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Friday, 16 October 2015

DRIVING IMPRESSION: Much to like in Renault Duster

YOU can buy a big SUV with fancy off-road wizardry and all the luxuries, but you will pay through the nose for it these days. That is the appeal of the budget friendly Renault Duster. At R269,900 for the Dynamique four-wheel drive version, it seriously ticks the value for money box.
Renault recently introduced a facelifted version which has a new and slightly more aggressive grille, together with upgraded interior materials. It has moved away from the cheap interior but do not expect a German style level of design or solidity in there.
In the looks department it still stands out from what are generally only small family sedans and hatchbacks at the price. You could have the Volkswagen Cross Polo but that is just a pseudo off-roader with none of the ability of the Duster. And it does have ability. The four-wheel drive system is shared with Nissan and you can opt to leave it in auto or put it into proper off-road mode.
Granted it is unlikely to take you through central Africa, although it might, but it will traverse most off-road conditions that you are likely to encounter with relative ease. It nimbly climbs steep gradients and the ground clearance is decent enough to climb the odd rocky river bed.
Most people are never going to do much more than charge along a gravel road in it though, but it is equally at home in the city. That 1.5 turbodiesel motor is the same one we love so much in the Nissan Qashqai, providing excellent throttle response and one of the best fuel economy figures in the business. The six-speed manual is a pleasure to use, but it could do with the gear ratios being just a little bit wider. Pull away and you are quickly flying through the gears with even the top ratios being a bit closer than we would like, often necessity a number of downchanges for overtaking.
If I have one major complaint it is the engine noise. In the bid to keep costs down, Renault has forgone any substantial noise insulation between the engine and the cabin. The diesel motor can sound agricultural, particularly at start up, and just installing some insulation along the firewall would give the Duster a slightly better overall driving experience.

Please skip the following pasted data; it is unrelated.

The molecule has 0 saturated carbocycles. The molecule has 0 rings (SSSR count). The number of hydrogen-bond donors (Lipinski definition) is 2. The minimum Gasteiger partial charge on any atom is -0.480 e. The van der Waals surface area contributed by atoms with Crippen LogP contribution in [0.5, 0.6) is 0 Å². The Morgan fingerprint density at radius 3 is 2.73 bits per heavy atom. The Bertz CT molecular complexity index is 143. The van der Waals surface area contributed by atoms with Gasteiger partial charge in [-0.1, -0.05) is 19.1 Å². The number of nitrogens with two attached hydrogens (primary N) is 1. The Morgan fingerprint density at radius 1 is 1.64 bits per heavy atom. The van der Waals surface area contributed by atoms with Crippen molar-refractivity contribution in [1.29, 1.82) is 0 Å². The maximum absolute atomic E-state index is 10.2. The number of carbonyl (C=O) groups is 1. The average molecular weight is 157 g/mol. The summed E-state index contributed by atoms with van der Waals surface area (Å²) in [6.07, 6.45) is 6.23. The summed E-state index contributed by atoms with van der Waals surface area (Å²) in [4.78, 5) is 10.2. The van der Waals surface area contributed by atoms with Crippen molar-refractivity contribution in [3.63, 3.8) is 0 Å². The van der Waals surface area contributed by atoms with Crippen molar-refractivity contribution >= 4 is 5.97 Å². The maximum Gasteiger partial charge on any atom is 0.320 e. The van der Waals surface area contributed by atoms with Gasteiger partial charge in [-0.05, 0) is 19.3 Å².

You could just turn up the volume of course and it has a great infotainment system for the budget end of the market. The touchscreen is another bugbear though. It works really well, with large icons and a straightforward layout, but the glare often means you cannot see it. Try to look through the glare while you are driving and you risk being seriously distracted. I guess Romania, where the Duster is built at the Dacia plant, does not have much sun and so the problem was not really picked up. Again the solution seems relatively simple — either allow an increased brightness or put a plastic cowling along the top. Let’s see what happens with the next facelift.
The rest of the interior is spacious and there is decent legroom at the rear. The boot space is great and you can fold down the rear seats to allow for larger loads.
There are those who will scoff at the Duster but given that you can get ability, space and a good specification for the price of a Polo, for me it is a real star in the lower end of the market.
Price: R269,900
Engine: 1,461cc turbodiesel
Transmission: Six-speed manual
Power: 80kW at 4,000r/min and 240Nm at 1,750r/min
Performance: 0-100km/h 12.8 seconds, top speed 168km/h
Economy: 5.2l/100km
Emissions: 135g/km of CO2
Motor News rating: Four stars.

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